It’s very helpful to understand the basic pattern that you’re looking for. All fears do this kind of spawning when they are left unresolved for long periods of time. In adults, chronic anxiety often reaches back to childhood events, which means your mind and/or soul has had many years to sprout new sub-fears off of each main fear branch. If you think back over your life, can you remember a time when you didn’t feel very anxious or fearful in your day to day life? If you feel like you were born afraid because you can’t remember a time when you didn’t feel like there was a cloud of worry hanging over you, then it’s likely you had some very upsetting experiences when you were very young which caused that main trunk to appear, along with its main negative belief branches.
In real life, we often undergo many upsetting experiences in life, and as a result we can end up with several different trunks. But your mind will also consolidate fears when it seems logical to do so by adding or strengthening belief branches on an existing trunk instead of creating a whole new one. For example, a boy who is bullied by his siblings at home forms the belief “I am inferior and that is why people feel I deserve to be hurt.” When he then goes to school and is bullied there by a new group of kids, he doesn’t form a whole new trunk. Instead, he interprets his school experience as confirmation that his existing belief about being inferior is correct. That belief branch grows thicker and stronger on his original trunk, with that trunk representing the general experience of being bullied.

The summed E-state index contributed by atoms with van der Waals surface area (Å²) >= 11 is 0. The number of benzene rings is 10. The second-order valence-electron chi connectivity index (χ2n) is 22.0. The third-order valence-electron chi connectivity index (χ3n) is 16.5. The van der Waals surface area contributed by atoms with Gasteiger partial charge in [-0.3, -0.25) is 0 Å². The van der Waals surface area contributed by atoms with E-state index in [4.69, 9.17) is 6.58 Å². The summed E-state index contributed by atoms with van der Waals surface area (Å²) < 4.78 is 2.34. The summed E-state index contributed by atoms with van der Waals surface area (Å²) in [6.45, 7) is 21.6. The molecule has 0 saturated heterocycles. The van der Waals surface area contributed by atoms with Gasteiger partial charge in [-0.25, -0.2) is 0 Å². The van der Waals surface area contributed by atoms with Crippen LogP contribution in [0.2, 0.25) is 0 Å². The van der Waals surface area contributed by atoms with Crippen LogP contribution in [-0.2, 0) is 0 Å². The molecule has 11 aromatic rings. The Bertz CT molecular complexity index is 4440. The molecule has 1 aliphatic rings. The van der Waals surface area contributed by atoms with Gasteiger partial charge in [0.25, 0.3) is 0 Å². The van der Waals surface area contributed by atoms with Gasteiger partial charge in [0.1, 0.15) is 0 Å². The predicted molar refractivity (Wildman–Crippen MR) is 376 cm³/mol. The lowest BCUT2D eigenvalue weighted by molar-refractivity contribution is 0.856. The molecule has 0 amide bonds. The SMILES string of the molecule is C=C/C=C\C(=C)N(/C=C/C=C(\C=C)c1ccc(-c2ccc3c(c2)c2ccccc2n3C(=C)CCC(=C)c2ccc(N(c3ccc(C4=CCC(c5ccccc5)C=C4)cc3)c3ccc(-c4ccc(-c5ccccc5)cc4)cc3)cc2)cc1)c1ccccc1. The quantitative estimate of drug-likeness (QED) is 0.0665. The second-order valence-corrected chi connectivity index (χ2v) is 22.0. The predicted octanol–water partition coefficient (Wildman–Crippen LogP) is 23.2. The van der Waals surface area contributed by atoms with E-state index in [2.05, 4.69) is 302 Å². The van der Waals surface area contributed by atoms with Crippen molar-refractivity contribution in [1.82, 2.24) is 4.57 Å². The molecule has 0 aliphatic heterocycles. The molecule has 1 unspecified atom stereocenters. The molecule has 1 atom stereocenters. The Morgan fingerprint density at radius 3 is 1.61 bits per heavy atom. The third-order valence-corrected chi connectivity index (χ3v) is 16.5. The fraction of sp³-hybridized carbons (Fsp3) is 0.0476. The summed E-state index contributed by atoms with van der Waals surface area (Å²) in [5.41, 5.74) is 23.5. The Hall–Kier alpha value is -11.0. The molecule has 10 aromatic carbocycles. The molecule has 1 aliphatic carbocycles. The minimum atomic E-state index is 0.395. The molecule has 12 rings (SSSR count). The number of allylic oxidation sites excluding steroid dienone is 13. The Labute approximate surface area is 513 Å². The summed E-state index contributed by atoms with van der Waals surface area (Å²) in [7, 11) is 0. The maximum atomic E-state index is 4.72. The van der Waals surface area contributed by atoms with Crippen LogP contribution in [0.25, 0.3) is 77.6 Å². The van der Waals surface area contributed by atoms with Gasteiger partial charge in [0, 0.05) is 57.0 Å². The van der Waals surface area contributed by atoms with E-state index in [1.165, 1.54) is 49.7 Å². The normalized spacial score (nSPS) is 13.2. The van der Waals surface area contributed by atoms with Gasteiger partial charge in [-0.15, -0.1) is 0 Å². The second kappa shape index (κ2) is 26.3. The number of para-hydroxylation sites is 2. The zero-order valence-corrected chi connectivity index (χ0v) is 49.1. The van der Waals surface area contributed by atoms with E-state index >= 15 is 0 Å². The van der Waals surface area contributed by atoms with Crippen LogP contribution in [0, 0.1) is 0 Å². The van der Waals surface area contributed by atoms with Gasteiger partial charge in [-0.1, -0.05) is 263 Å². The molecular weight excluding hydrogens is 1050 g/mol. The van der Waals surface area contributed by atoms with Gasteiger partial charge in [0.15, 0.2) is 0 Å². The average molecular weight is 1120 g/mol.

Tracing Your Own Tree
When you want to start mapping out your own fear tree, it’s easiest to begin with the clusters of small twigs that represent your fearful thoughts. To do this, create an electronic note file that you can password protect for privacy. In the file, create a table with three columns. Label the first column THOUGHTS, and then take some time to write down a list of anxious thoughts that come to mind. Thoughts that repeat themselves often are going to be especially helpful so put an asterisk (*) next to those. Don’t limit yourself here, keep recording thoughts, one in each row of your table, until you run out. When Sara does this exercise, she comes up with the following anxious thoughts:
In cases of chronic anxiety, it’s normal to see a bunch of “damned if I do, damned if I don’t” thought patterns on your list. The more time fear trees have to grow, the more branches they sprout, and the more you end up with combinations of fears that make you feel boxed in to impossible corners. And of course it’s rather depressing at first to face your fears head on like this, especially when there are a lot of them. But don’t give up, because we’re just getting started.
Label the next column MAIN FEAR. Now work your way down the column, and try to summarize the main concept that you’re afraid of by completing the phrase “I’ll be___” or “I am ___.” Be as brief as possible here and try to fill in the blank with just one word when you can. Also, think broadly. If you’re afraid of getting hit by a car, you should write: “I’ll be injured.” Don’t focus on the specifics of how you’ll be injured, focus on the end result. If you’re afraid of being mocked, write “I’ll be embarrassed,” or “I’ll be rejected” or some other phrase that feels like a match. There will be many logical ways to sum up each of your thoughts, but you need to pick the one that feels like the closest match for you personally. Fears have different nuances to them. A fear of fire might focus on the flames, the smoke, or the heat. What is the specific negative word that comes to mind for you when you review each of your fearful thoughts? Here is what Sara comes up with for her second column: